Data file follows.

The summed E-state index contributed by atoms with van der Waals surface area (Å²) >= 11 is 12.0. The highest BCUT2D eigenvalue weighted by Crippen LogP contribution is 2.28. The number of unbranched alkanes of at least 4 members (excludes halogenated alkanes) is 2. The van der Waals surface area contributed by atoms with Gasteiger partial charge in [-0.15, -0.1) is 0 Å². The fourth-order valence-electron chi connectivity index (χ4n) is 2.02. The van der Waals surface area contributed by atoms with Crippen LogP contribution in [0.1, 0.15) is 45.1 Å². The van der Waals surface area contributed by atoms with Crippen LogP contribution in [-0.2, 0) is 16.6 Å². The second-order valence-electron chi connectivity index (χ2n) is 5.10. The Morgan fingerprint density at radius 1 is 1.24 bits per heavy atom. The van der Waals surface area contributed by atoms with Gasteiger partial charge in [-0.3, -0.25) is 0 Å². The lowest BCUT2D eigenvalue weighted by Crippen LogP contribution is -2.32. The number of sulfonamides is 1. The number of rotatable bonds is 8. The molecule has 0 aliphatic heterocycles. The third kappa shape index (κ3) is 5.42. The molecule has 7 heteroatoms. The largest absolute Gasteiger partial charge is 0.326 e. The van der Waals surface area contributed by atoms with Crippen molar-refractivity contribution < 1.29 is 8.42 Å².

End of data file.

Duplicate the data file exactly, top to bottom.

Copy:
The summed E-state index contributed by atoms with van der Waals surface area (Å²) >= 11 is 12.0. The highest BCUT2D eigenvalue weighted by Crippen LogP contribution is 2.28. The number of unbranched alkanes of at least 4 members (excludes halogenated alkanes) is 2. The van der Waals surface area contributed by atoms with Gasteiger partial charge in [-0.15, -0.1) is 0 Å². The fourth-order valence-electron chi connectivity index (χ4n) is 2.02. The van der Waals surface area contributed by atoms with Crippen LogP contribution in [0.1, 0.15) is 45.1 Å². The van der Waals surface area contributed by atoms with Crippen LogP contribution in [-0.2, 0) is 16.6 Å². The second-order valence-electron chi connectivity index (χ2n) is 5.10. The Morgan fingerprint density at radius 1 is 1.24 bits per heavy atom. The van der Waals surface area contributed by atoms with Gasteiger partial charge in [-0.3, -0.25) is 0 Å². The lowest BCUT2D eigenvalue weighted by Crippen LogP contribution is -2.32. The number of sulfonamides is 1. The number of rotatable bonds is 8. The molecule has 0 aliphatic heterocycles. The third kappa shape index (κ3) is 5.42. The molecule has 7 heteroatoms. The largest absolute Gasteiger partial charge is 0.326 e. The van der Waals surface area contributed by atoms with Crippen molar-refractivity contribution < 1.29 is 8.42 Å².